We began our time together by taking a very hot walk (heat index maybe 101 degrees?) and discovering the Tampa Museum of Art with a special Andy Warhol exhibit.  We spent a wonderful 45 minutes in a cool museum looking at colorful art.  Alex mostly enjoyed the sound of his voice echoing in the high chambers.

That wonderful start boded well, but didn't last.  I developed an infection overnight and had to call my South Bend doctor to send a prescription to the nearest pharmacy.  I was glad to start the meds with some relief fairly soon.  This definitely added a source of tension to the trip.

After the speech, Laura drove us to "Fantasy," the rental house, in Kissimmee, Florida.  It is large, comfortable, clean and has a nice little netted-in swimming pool.  It also has scores of movie star photos and Disney statues and stuffed animals.  The house is one of hundreds that all look alike in a very sterile neighborhood where car access is necessary for anything you might want to do.

Laura and Michael and the three older children have four day passes for all the parks and have filled each day with as much as possible.  They come back with lots of stories about roller coasters, character sightings and other exciting rides and shows.

 Alex and I hang out at the house taking walks around the blocks, playing in the pool, and generally keeping out of trouble.  And trouble is everywhere for an 8 month old baby who crawls fast and lifts himself up on tables and sofas and wants to open all cabinets.  Fortunately, he takes good naps and is such a happy baby when he is awake.

I find I don't feel like reading, watching TV, or doing much of anything when Alex naps.  This is the most effort I have put out in the last two days!  But that's OK.  Tomorrow night I should be home with Grandpa and life as usual.  I'm glad I could sleep well at night and have the energy it takes to keep up with a baby--and his siblings who do raise the level of activity when they show up! 

Tuesday, September 8, 2015

A Week at the Indiana Dunes

I wrote this post yesterday and somehow lost it.  I will try again. It is a good way to keep memories fresh.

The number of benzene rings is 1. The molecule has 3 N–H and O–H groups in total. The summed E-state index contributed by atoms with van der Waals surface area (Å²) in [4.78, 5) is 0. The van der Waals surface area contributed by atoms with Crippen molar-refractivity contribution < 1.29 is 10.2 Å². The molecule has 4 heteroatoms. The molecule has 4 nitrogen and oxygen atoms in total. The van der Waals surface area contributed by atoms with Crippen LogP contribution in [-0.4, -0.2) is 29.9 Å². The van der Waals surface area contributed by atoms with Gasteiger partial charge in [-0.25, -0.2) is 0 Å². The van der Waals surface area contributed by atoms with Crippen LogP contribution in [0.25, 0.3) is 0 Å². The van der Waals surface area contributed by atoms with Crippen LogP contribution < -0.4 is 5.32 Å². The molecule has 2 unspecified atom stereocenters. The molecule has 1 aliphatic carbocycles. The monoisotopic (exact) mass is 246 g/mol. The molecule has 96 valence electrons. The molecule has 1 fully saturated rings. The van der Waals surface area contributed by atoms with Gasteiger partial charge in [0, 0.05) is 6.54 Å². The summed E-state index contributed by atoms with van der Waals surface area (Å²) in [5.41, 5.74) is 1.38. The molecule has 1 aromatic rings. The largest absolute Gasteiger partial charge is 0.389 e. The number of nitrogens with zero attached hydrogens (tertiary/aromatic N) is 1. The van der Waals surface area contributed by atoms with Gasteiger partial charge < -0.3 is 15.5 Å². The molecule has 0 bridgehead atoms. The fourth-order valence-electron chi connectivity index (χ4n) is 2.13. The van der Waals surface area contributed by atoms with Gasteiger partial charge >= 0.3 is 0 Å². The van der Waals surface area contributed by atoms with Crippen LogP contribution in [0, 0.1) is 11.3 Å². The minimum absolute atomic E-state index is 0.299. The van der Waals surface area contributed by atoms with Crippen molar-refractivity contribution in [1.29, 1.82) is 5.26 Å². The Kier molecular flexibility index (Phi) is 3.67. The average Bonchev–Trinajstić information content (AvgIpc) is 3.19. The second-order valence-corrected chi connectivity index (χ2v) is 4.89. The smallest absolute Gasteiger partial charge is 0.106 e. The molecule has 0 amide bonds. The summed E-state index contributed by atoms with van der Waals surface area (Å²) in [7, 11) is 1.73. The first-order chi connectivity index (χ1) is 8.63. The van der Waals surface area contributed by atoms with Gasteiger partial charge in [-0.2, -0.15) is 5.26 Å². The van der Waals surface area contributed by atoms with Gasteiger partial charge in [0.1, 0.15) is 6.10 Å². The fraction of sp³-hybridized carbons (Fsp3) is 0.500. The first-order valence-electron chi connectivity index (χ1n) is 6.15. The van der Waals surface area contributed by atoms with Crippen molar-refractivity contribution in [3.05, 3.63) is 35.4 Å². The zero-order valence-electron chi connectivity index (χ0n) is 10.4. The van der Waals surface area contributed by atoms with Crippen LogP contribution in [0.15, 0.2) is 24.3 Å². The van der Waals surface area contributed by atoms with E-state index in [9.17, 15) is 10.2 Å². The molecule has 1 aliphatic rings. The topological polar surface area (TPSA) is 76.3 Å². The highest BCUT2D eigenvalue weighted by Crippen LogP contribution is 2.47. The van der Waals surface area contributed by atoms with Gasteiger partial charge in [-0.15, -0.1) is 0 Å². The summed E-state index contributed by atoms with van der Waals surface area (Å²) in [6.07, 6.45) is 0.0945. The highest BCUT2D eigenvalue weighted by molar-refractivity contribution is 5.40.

I am writing while alone in a quiet room at home. There were quiet moments at night last week, but the days were hectic!

 Laura and Michael and their four children stayed in the Glass House at the top of a dune.  It was literally that--glass on all four sides with a great view of Lake Michigan.  The Guest House was about 30 steps down from there and was
less elaborate but also had a great view of the "big lake."   I stayed alone in the Guest House one night; Jim joined me for three of them; Dan was there for four; and Michael's sister and brother-in-law were also there with us one night.

During the week, Alex learned to pull himself up but not to get down.  There were a few bumps on his little forehead.  He needed constant watching and didn't sleep well at night.  It's a good thing he was so adorably cute and giggly!

I wanted to bring some toys from home for the children and was very proud of the success of my choices.  The Playmobil people which belonged to Laura 30 years ago were the impetus for lots of creative play and the marble construction set which belonged to Dan almost as long ago were used for elaborate trails and spins and drops.  Alex loved banging measuring cups together and Sam used them for his "magic trick" of using surface tension to have them stick together.

A trip to the Shedd Aquarium was another adventure for Laura and Grandma and the kids.  To our surprise, it was a day for seniors to have the "total experience" free.  The Sponge Bob 4D show was great with rumbling seats and spraying water.  We were glad we did not do the Sea Monster show in which sharks poking one in the back may have just been too much!  Ruth seemed to like the touch screens more than the fish tanks.  All the kids loved the submarine and created a rescue scenario that kept them busy for quite a while.  The stuffed animals Grandma bought in the gift shop made up for the free entrance fee!

Uncle Dan joined us en route from a bachelor party near Reno to his home in New York City.  He helped some of us try stand up paddle boarding and was great with sand play with Ruth and amusing Alex.

Kindles are an always present factor.  They can be a lifesaver and also a problem.  I was glad to see that the kids still know how to play imaginatively and physically.  Reading stories did not do well in competition with screen time.

Michael had to make an unplanned trip to South Africa during the time we were at the Dunes.  He knows how to travel but it had to be grueling.  Still he came back in time to go out for an anniversary dinner with Laura on Saturday and then drive the 10 plus hours home on Sunday.  It was probably easier doing the 24 hour trip to Johannesburg than it was the long van trip home!

Grandma Di, Michael's mom, was staying with her sister Janet and brother-in-law Butch at their nearby cottage.  They were all a big help with the kids and with meals.  Michael's cousins were often there to join the fun. 

I love being at Lake Michigan and this was my third week there this summer.  How great to be able to enjoy it with children and grandchildren--just as our parents and grandparents did many, many years ago.